Farming head welcomes ‘very positive’ food summit amid ‘enormous’ inflation

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A farming industry head has welcomed the “very positive” Downing Street food summit amid warnings that consumers continue to face “enormous” inflation pressures.

National Farmers’ Union president Minette Batters told the PA news agency that the food summit was “timely”.

Speaking outside Downing Street after the meeting, she said: “I think the move was very positive. It’s the first Farm to Fork food summit that number 10 have ever hosted and extremely timely because, of course, we’re facing enormous cost inflation pressures.”

The union leader said she had 10 minutes alone with Prime Minister Rishi Sunak and spoke to him about the widescale drop in egg production, the supermarket rationing seen earlier this year of salad ingredients and how to make Britain more self-sufficient.

She said: “I’m really confident that he gets the issue. He is from a very rural constituency, farming is at the heart of his constituency.

“I think there has to be realisation in government that a lot of the regulation and legislation that we’re facing into is very costly.”

The NFU president said people should feel “reassured” that retailers are doing what they can to give them a wide range of access to British foods.

Food and Drink Federation chief executive Karen Betts described the summit as a “constructive first step in addressing some of the complex challenges the UK food system is currently facing”.

She added: “However, it’s a pity there wasn’t more of a laser focus on immediate issues and the drivers of inflation. While some of these are beyond everyone’s control, many are not.

“Action to fill labour and skills shortages and to simplify current and upcoming regulation, as well as simplifying post-Brexit labelling changes, would help to drive down prices.”

Environment Secretary Therese Coffey said: “Bringing together the food sector today, whether it’s retailers, people from hospitality, people who grow food, the processing, it’s all been an important part of a discussion on what it is that we can do to make sure that we get on with farmers producing the best British food possible.

“We made a significant number of announcements today about a variety of investments about what we can do to help with exports around the world.

“All those sorts of things help improve the profitability for farmers in order to make sure that we continue to have that sustainable food production here.”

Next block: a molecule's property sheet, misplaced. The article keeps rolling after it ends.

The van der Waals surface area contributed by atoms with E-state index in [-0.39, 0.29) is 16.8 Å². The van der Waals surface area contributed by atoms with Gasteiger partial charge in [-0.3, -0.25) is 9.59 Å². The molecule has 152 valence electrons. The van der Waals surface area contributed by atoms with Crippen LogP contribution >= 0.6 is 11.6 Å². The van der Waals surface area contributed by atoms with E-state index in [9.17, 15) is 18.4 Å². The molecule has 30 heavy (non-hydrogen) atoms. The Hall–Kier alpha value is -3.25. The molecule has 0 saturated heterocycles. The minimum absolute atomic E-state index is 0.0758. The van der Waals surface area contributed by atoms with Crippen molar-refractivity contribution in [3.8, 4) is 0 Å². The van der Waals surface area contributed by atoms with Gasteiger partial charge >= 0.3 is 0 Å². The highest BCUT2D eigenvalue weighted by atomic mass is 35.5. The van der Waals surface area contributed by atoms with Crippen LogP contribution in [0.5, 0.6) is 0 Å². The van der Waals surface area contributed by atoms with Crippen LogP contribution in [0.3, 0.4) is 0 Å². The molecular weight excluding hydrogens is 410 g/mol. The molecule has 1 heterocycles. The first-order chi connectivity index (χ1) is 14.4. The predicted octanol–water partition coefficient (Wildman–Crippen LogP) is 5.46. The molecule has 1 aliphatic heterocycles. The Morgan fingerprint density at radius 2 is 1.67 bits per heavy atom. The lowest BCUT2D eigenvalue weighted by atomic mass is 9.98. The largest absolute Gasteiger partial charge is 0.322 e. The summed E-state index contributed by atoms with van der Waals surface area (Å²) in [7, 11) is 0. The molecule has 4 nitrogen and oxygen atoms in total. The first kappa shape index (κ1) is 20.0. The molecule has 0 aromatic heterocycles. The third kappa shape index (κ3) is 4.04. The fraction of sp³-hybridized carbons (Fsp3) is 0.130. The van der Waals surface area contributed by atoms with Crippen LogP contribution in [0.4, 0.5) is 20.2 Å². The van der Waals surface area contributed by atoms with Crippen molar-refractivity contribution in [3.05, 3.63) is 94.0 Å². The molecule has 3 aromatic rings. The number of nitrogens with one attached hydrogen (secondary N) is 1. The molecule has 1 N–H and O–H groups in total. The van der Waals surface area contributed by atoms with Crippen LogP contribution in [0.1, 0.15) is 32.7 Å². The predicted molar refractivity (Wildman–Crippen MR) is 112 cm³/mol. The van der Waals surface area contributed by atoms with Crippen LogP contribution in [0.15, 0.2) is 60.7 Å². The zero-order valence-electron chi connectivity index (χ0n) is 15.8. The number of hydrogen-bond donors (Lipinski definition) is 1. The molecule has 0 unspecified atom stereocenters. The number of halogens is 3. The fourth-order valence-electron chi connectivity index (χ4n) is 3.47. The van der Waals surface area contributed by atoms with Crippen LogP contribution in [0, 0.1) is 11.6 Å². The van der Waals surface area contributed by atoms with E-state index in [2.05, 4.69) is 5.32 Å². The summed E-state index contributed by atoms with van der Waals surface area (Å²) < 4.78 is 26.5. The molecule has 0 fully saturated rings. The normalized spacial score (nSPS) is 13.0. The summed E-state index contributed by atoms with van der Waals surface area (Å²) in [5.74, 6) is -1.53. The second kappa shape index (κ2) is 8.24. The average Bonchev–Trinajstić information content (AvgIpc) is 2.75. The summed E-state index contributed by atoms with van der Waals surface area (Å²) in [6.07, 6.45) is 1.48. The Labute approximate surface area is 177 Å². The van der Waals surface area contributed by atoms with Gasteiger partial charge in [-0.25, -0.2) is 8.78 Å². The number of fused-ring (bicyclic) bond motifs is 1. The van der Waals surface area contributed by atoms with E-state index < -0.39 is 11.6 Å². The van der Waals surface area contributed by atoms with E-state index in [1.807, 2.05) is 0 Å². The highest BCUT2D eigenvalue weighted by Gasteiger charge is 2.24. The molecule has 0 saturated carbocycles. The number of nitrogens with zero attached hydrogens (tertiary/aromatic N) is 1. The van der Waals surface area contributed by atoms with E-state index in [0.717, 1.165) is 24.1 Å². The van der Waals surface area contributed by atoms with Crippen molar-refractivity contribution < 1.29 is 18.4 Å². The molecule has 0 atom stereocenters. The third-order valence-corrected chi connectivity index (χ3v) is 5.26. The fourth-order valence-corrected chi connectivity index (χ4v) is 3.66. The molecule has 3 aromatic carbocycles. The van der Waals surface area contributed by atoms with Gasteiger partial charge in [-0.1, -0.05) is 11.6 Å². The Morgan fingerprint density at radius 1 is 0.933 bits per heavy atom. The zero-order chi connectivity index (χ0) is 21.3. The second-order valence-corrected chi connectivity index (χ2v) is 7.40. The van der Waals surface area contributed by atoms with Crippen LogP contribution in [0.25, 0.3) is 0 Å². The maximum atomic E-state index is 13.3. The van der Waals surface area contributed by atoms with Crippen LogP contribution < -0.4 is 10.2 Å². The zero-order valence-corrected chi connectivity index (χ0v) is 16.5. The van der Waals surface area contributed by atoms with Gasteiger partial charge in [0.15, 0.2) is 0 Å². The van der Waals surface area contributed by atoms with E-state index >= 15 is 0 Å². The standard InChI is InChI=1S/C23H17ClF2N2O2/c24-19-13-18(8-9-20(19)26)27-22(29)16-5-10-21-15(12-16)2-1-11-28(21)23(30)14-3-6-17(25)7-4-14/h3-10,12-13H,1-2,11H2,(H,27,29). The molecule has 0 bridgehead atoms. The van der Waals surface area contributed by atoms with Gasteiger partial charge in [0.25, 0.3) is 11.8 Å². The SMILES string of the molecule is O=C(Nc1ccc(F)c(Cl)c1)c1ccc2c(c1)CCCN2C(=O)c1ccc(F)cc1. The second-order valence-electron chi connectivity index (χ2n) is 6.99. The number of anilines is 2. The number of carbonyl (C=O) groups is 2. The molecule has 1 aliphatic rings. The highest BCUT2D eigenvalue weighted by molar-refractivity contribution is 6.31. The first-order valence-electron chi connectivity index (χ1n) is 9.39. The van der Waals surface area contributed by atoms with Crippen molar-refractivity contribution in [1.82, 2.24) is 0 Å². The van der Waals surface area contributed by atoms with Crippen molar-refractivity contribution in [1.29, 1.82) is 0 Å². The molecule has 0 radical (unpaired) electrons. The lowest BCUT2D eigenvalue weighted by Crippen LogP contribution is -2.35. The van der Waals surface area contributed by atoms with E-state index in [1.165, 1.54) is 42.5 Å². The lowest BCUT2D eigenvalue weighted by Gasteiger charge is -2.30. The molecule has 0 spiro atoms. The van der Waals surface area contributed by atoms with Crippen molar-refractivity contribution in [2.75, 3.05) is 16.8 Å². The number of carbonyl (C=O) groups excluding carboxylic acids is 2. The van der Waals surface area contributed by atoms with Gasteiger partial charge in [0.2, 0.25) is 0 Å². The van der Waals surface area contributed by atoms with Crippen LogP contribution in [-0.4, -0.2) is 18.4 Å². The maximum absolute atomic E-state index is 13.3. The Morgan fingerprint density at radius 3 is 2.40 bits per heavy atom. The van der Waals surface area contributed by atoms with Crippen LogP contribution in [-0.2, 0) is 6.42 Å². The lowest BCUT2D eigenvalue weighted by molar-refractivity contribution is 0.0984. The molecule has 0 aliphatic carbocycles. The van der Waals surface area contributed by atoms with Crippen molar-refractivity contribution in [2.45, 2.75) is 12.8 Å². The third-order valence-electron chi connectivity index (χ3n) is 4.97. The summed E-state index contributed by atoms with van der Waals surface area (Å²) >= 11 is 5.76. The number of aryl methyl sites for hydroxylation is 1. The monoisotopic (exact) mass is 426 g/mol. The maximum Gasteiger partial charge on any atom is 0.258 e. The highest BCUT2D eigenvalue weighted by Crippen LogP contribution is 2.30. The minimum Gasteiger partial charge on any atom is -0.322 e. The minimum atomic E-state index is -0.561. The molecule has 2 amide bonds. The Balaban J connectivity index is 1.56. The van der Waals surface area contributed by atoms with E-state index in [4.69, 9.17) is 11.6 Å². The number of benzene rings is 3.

Therese Coffey speaks to media after the summit
Therese Coffey speaks to media after the summit (James Manning/PA)

Vicki Hird, head of sustainable farming at food charity Sustain, which was not invited to the summit, said it was “exasperating to hear the Government say it intends to support the horticulture sector”.

“They have been saying this for years without any serious action. We import much of our fruit and vegetables from climate-stressed countries and earlier this year saw those supplies interrupted and shelves empty.

“Outsourcing food supply policy to the private sector has resulted in us becoming a nation dependent on junk food. Food security is about ensuring we all have access to healthy and sustainable food.

“Government needs to get a grip and produce a decent strategy that covers our food system from farm to fork.”

Rob Haward, chief executive of organic vegetable box firm Riverford, which delivers to about 70,000 customers a week but was also not invited to the summit, said: “Supply chain resilience will not be achieved if we continue a race to the bottom on food prices.

“Shortages on our shelves at the end of February showed how vulnerable the UK became when European supply tightened.

“Why would growers with shortages of their crops choose to sell into the UK over other countries in Europe when they are faced with more red tape, regulatory uncertainty and many years of unsustainable price pressure?

“There is a danger that in the pursuit of driving down inflation we just create supply chains that are more vulnerable to ever increasing shocks.

“We have shown it doesn’t have to be this way. At Riverford we commit to working with growers for the long-term, paying them fair prices, and taking what we commit to each season. I am sure this approach has given us extra resilience in difficult times.”

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